Concurrent programs are notoriously difficult to write and debug, a
problem that is becoming acute as concurrency becomes more common. A
fundamental and particularly insidious concurrency bug is a race: a
condition in which a pair of threads simultaneously access the same
memory location and at least one of those accesses is a write. Despite
thirty years of research on race detection, today's concurrent programs
are riddled with races.
This talk presents a novel
approach to detecting races in concurrent Java programs. The approach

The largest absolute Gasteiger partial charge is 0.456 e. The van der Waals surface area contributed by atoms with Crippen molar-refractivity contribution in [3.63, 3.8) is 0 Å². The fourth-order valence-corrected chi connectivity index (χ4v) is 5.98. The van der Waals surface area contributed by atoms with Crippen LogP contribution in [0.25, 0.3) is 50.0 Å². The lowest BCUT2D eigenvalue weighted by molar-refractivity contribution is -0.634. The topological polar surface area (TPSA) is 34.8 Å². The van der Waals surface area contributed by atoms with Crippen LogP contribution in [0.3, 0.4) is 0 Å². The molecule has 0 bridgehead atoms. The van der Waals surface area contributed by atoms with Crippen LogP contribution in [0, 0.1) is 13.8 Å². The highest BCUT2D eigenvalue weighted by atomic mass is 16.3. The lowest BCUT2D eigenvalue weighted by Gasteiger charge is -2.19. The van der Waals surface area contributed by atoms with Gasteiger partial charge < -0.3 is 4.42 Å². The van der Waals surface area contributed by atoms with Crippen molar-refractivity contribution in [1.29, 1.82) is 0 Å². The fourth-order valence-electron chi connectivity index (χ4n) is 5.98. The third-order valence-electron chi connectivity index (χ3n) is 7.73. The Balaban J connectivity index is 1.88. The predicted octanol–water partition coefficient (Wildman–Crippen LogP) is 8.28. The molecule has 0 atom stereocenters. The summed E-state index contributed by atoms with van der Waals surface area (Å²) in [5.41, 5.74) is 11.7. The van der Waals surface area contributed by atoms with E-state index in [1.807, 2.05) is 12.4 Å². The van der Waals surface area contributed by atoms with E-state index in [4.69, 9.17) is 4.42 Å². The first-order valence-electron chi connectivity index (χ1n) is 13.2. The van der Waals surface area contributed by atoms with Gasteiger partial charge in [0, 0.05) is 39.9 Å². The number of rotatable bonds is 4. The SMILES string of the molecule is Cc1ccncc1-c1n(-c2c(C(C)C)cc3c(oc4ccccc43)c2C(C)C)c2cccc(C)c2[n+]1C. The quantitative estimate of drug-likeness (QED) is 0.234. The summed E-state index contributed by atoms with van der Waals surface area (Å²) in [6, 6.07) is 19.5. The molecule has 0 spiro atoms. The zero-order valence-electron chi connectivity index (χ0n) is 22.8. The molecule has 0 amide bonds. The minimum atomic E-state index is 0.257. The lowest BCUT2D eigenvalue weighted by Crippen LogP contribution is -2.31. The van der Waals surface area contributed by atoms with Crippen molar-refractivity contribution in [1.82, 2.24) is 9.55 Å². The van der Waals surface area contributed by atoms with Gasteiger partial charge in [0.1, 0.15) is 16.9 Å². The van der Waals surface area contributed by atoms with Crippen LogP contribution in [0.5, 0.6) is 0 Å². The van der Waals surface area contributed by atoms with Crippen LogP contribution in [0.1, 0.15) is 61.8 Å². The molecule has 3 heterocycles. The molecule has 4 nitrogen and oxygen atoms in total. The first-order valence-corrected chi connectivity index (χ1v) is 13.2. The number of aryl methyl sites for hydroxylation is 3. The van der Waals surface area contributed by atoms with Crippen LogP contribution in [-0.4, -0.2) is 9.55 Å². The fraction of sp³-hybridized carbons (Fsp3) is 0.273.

is sound in that it detects all races and is precise in that it
misidentifies few non-races as races. The approach is also effective,
finding tens to hundreds of serious and previously unknown
synchronization bugs in real-world programs.
Bio: Mayur Naik is a fourth
year Ph.D. student in the Computer Science Department at Stanford
University, where he is advised by Professor Alex Aiken. Mayur's
research interests lie at the boundary of programming languages and
software engineering, with a current focus on concurrency. He obtained
a B.E. in Computer Science from BITS, Pilani, India in 1999 and a M.S.
in Computer Science from Purdue University in 2003. He was awarded a
Microsoft Fellowship in 2004-05.